• 27 November 2014
    7 Comments

    Darwin has a group of homeless people who live rough in the vicinity of the beautiful and iconic Esplanade, close to the city centre. The Vinnies SOS van has been servicing their needs for many years, but the decision has been taken to move it several kilometres away, out of the sight of the residents and tourists. This contrasts with Pope Francis' installation of showers for the homeless on the edge of the tourist mecca of St Peter's Square.

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  • AUSTRALIA

    Harper Review's new world of public service for profit

    • Julie Edwards
    • 27 November 2014
    8 Comments

    Professor Ian Harper's Competition Policy Review could lead to radical change in the public services in which our governments invest over $184 billion (or 12.1 per cent of GDP) each year. Time-honoured public service values that include citizenship, fairness, justice, representation and participation, are threatened when services are seen as products that can be broken up and sold on the market. 

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  • ARTS AND CULTURE

    Shock of the new bourgeois reality

    • Ellena Savage
    • 27 November 2014
    9 Comments

    The need for artists to exist inside an economy regulated by middle class tastes and preferences restricts the possibilities for their work. But when our present is rocked by the incredible injustices we are watching unravel in Ferguson, artists are called upon to drop their aspirations for class mobility that is tethered to the material, and instead draw light on the immaterial, Emerson's 'secret'. 

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  • ARTS AND CULTURE

    Dark descent to ethics-free journalism

    • Tim Kroenert
    • 26 November 2014

    The 'intervention dilemma' is a perennial consideration for journalists and those who pay them and ought to be dictated by robust personal and institutional ethics. Louis Bloom is an example of what happens when ethics are stripped away and replaced with the bottom line. He raises himself from petty thief to the rank of nightcrawler — a cameraman who specialises in shooting the aftermath of accidents and crimes, and selling the footage to news networks.

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  • AUSTRALIA

    Disruption of government business as a good

    • Andrew Hamilton
    • 26 November 2014
    15 Comments

    President Obama stole the G20 show with his mesmerising Queensland University address, after having dominated APEC with Xi Jinping and their climate change agreement. Such unrelated events challenge the belief that agendas can be centrally controlled, and that good governance is constituted by discipline and sole ownership of the agenda. More recently, the Senate has managed to call the shots and give priority to human good over ideology.

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  • CARTOON

    Clivey had a little Lambie

    • Fiona Katauskas
    • 25 November 2014
    2 Comments

    View this week's political cartoon from Eureka Street's award winning cartoonist.

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  • EUREKA STREET TV

    How Pope Francis took the world by surprise

    • Peter Kirkwood
    • 25 November 2014
    3 Comments

    Pope Francis is one of the most prominent international leaders at present. In our Skype conversation, US born Vatican watcher Robert Mickens shares his frank views on the relatively brief but highly significant, surprising and unsettling pontificate of Pope Francis, who has declared that almost anything is open for discussion.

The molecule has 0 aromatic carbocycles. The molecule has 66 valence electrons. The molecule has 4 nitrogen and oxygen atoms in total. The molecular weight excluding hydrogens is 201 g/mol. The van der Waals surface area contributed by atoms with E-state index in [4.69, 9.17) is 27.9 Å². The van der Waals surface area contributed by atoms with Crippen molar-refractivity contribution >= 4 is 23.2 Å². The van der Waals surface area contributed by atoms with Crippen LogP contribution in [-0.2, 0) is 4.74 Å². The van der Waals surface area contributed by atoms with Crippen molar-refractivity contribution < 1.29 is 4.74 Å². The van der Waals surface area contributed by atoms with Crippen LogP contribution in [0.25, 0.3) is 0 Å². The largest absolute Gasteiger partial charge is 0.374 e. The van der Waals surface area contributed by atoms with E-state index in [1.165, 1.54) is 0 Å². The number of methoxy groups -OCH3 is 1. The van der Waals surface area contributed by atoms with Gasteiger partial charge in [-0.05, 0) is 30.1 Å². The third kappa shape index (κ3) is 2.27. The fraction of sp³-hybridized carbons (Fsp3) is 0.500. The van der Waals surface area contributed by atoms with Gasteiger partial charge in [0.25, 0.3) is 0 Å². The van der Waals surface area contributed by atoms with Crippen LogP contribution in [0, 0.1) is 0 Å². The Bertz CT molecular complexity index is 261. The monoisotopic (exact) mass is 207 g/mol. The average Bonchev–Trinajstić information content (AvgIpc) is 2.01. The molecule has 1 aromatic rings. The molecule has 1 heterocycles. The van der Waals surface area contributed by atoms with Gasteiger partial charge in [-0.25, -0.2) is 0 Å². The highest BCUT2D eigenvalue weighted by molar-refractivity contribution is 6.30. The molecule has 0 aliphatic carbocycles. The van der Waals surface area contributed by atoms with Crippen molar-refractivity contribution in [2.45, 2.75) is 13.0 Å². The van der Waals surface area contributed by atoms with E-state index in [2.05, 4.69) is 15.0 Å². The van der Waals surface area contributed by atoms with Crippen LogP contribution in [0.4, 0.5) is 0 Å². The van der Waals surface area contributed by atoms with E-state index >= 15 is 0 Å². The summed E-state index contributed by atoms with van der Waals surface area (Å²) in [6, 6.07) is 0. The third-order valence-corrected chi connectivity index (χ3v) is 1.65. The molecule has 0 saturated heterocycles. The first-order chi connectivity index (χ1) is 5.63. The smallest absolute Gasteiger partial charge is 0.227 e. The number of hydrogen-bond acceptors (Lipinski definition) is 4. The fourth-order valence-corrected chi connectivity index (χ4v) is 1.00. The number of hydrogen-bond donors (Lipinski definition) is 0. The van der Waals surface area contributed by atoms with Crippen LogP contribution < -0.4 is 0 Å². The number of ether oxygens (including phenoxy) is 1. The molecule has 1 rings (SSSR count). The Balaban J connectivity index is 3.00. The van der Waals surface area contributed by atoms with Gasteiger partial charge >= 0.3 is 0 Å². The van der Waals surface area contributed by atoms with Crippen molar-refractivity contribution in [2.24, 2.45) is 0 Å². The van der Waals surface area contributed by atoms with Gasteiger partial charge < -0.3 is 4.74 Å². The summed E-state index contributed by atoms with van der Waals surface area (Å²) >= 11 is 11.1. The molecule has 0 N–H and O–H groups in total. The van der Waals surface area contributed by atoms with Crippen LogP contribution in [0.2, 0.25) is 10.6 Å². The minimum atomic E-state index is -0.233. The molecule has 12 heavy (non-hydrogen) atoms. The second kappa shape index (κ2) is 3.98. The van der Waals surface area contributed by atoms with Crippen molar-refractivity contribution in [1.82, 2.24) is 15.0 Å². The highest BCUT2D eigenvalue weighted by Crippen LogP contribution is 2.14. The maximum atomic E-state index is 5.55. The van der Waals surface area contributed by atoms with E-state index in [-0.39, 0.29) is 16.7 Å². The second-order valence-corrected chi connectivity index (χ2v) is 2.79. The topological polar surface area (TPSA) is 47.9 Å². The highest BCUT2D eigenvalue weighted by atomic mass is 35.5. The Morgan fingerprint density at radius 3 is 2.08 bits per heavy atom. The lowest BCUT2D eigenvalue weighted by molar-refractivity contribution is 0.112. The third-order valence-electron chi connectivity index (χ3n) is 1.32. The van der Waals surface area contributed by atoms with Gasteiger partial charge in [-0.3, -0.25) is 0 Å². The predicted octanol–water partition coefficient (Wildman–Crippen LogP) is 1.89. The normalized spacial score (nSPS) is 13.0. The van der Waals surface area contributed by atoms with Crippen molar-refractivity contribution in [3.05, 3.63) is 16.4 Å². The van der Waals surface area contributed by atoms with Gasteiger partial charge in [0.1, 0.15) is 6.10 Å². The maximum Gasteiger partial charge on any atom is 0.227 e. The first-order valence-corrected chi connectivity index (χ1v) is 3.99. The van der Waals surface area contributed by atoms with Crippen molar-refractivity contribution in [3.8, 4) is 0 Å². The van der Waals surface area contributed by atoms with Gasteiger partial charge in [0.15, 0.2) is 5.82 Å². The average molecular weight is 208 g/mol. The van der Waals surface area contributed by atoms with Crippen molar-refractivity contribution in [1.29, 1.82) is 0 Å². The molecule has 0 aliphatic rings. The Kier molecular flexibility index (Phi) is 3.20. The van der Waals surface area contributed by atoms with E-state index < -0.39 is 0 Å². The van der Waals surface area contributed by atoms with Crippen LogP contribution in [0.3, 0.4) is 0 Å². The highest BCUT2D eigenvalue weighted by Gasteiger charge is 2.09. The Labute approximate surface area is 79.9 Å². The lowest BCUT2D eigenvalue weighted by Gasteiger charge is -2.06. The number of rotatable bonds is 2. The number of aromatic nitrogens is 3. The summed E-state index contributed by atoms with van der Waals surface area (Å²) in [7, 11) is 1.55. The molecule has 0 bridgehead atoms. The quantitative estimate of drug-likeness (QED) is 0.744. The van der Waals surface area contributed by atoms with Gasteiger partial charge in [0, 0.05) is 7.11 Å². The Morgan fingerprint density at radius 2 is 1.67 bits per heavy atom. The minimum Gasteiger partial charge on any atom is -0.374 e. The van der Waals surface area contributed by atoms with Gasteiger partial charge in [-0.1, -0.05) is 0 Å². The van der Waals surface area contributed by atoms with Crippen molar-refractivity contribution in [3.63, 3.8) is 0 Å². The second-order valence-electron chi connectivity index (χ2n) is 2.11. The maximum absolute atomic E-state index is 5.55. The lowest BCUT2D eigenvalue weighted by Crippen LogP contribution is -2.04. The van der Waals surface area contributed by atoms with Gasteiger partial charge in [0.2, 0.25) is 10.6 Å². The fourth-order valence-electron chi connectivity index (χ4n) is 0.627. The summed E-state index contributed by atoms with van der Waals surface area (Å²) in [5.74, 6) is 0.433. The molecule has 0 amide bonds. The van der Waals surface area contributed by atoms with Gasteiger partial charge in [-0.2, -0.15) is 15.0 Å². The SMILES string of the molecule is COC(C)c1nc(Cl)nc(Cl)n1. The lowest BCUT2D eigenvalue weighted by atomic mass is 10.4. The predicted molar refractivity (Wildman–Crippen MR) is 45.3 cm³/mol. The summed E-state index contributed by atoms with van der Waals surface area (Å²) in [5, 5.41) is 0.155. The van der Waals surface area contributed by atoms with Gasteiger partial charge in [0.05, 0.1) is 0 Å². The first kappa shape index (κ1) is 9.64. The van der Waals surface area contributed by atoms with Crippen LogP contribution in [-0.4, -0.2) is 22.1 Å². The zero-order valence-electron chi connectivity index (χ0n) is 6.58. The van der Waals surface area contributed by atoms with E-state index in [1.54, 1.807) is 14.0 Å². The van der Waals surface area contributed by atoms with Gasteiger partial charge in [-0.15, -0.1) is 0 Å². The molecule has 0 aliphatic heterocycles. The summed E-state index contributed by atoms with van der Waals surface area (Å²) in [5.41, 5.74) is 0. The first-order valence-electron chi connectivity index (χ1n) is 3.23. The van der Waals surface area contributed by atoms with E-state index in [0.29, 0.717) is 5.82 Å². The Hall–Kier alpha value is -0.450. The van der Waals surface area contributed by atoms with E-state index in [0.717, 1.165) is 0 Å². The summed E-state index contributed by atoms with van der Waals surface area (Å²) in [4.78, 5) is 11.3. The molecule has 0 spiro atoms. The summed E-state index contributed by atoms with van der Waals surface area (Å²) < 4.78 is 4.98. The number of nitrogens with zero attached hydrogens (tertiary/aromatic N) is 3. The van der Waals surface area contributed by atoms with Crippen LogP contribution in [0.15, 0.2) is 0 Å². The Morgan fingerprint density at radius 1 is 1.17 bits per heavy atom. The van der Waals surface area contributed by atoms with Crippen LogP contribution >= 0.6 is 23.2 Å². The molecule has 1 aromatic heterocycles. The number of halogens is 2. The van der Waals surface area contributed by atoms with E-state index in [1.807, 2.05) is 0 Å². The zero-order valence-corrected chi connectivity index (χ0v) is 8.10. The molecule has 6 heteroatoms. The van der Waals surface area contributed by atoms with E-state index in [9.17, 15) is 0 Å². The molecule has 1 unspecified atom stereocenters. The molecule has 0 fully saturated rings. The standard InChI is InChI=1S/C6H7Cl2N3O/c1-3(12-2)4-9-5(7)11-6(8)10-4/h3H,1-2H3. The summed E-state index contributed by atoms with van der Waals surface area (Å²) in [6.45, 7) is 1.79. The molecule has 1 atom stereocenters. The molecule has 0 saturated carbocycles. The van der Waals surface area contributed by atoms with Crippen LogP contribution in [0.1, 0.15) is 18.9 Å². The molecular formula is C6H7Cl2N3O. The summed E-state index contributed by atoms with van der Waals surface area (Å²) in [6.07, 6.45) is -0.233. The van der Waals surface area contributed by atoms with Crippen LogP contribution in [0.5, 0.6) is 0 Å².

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  • AUSTRALIA

    Sleazy private lives should not affect our judgment of professionals

    • Paul Begley
    • 25 November 2014
    9 Comments

    It's easy to be swayed in our assessment of people's professional competency by whether we find their private opinions and behaviour to our liking. Individuals like Sydney University Professor of English Barry Spurr and former Speaker of the House of Representatives Peter Slipper have had their reputations as professionals trashed even though their performance in their job has been rated highly. 

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  • AUSTRALIA

    Jacqui Lambie and wildcard senators are not rogues

    • Tony Kevin
    • 24 November 2014
    22 Comments

    Jacqui Lambie has resigned from the Palmer United Party, apologising to the nation for weeks of acrimonious sniping and instability in parliament. We can understand the hostility of the major parties, and even the Greens, to independent and PUP senators who took office mid-year. But it is not in their self-interest to try to exploit differences and to weaken and destabilise the newbie senators.

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  • ARTS AND CULTURE

    Suitcase crammed with affluence

    • Jena Woodhouse
    • 24 November 2014
    8 Comments

    What they thought could not be read in faces pinched with need. They plodded on, a ragged band of hungry, thirsty refugees, hoping for a crust of bread ... Perhaps tomorrow, there'd be grapes and oranges awaiting them; farmers who would pay in kind for harvesting.

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  • AUSTRALIA

    The things you can't get for free

    • Michael Mullins
    • 23 November 2014
    7 Comments

    Thanks to Senators Jacqui Lambie and Ricky Muir, we can once again trust our financial advisers. There are some things that are worth paying for. If somebody else pays for something, it's likely that we will get what they want, not what we need.

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  • AUSTRALIA

    Unauthorised maritime arrivals don't have names

    • Kerry Murphy
    • 23 November 2014
    20 Comments

    I recently received a letter for Ali in which he was referred to only by his boat number and the term 'illegal maritime arrival (IMA)'. He was worn down by the long process of winning his case and being accepted as a refugee. His self-esteem was destroyed by a long period in immigration detention. His identity is now also gone.